Category: Politics

The true picture of the US Bailout

This video from MSNBC (Dylan Ratigan Show) sums up the true extent of the US Bailout very well. For those who believe that Obama is speaking the entire truth when he says: "We want our money back", this video should open your eyes. Oh, Politics! What a deceitful game they are playing on us (the ignorant public).

Visit msnbc.com for breaking news, world news, and news about the economy

  • Enjoyed this post? Please share it with others:
  • del.icio.us Favicon
  • Digg Favicon
  • Facebook Favicon
  • Google Favicon
  • LinkedIn Favicon
  • Reddit Favicon
  • Technorati Favicon
  • TwitThis Favicon
16 January 2010 • Economy, Finance, News, PoliticsComments (0)Permalink

There are limits to being social

I consider myself to be quite social yet I do not believe I am a socialist. When someone is in need, there should be help. From family, from firends, from other humans, from society and the government. When someone loses his/her ability to work in an accident, that person should be taken care of. When a rich banker is cut on this multimillion dollar bonus because he screwed up, then screw him (or her). When that same banker can not be blamed for his company screwing up because he/she worked in the one department that was actually not making any bad investments and is still turning a profit (without government involvement), he/she can still say bye bye to his million dollar bonus. Or any bonus whatsoever.

How the United States has turned into one of the most socialist countries in the world in less than a year, I still can not understand. Do not blame the Democrats, the Bush administration started this all. Knowing that this form of socialism is of the most unfair kind in the world (Socialism for the rich), can really get my blood boiling.

The Netherlands have always been an outrightly socialist country. Though day-to-day warmth and kindness in the society or sometimes a lot harder to come by. The amount of government interference and rules can literally drive a person crazy. This has left the country in a state where it is more than often considered to be "OK" or excusable to live off other people. Those who know how to "play" the system well enough, - and do not have any moral hesitations in doing so - can get away with living their life in this country without making any effort to stand on their own.

I have learned to be quite tolerant with this kind of behavior. I do not like to see it legitimized though. The TV commercial from one of the health insurance agencies in the Netherlands talks about a guy named Jan Willem Bos. Jan Willem has a job (lucky him) but Jan Willem has a lot of stress. He is scared of losing his job because of the Great Recession. Jan Willem is so stressed that he can not go to work anymore. Jan Willem's boss does not know what to do with that. But that is ok, because Menzis (the health insurer) will take care of that.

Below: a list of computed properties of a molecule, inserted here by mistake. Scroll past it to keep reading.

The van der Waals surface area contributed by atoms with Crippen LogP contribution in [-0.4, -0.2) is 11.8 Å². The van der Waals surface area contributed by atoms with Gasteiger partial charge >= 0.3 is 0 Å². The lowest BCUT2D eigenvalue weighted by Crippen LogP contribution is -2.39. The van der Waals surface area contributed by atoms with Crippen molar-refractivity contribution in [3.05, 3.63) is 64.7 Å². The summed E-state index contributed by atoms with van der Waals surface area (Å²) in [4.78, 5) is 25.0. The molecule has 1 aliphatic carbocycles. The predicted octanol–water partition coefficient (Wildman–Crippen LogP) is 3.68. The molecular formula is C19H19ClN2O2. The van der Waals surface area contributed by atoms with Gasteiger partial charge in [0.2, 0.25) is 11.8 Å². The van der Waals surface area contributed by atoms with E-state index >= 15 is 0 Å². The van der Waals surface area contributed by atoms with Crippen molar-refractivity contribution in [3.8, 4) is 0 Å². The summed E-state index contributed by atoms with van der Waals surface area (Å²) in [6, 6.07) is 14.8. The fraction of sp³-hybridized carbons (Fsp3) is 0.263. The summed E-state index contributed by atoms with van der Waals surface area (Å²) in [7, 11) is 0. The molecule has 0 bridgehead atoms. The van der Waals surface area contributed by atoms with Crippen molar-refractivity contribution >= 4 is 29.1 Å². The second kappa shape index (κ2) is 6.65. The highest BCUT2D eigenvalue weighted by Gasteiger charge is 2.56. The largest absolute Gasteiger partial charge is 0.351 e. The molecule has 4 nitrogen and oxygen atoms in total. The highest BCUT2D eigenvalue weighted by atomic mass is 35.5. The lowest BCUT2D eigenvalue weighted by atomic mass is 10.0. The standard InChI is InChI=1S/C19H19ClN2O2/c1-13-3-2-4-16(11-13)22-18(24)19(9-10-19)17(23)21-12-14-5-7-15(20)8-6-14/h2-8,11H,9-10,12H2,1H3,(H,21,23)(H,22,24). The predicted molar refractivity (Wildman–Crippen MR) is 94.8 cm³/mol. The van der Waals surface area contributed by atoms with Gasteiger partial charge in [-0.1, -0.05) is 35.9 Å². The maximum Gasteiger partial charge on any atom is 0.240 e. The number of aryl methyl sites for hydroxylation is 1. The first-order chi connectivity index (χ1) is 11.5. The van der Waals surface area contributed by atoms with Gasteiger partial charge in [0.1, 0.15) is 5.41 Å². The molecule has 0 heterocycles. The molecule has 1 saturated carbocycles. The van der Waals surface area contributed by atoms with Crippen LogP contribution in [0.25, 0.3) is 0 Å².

Jan Willem gets to ride his bike around the city and sits down reading a newspaper. Jan Willem looks like a loser. To be honest, Jan Willem's behavior makes him a loser. Jan Willem is afraid of losing his job and therefore thinks it is ok to not do his job anymore. Not exactly the appropriate behavior for an employee? Definitely not something that we should be promoting in a TV commerical. Jan Willem should be fired right away. Jan Willem's boss should probably be fired as well because he obviously can not explain to Jan Willem that it is NOT OK to refuse to do your work. Jan Willem should feel lucky that he still has a job. That he lives in a wealthy country and that he probably only has to work 36 hours a week with a zillion holidays. Menzis should be scolded by our government for spreading such harmful propaganda. What if everyone suddenly feels like Jan Willem? And the worst thing about it: in this country Jan Willem can not be fired anymore. Since Jan Willem expressed his fear of being fired and now has mental issues - firing him is virtually impossible. Or at least not without a huge severance pay. I am all about being nice (and social) to each other. But here I have to draw the line. Jan Willem and Menzis have both crossed this line.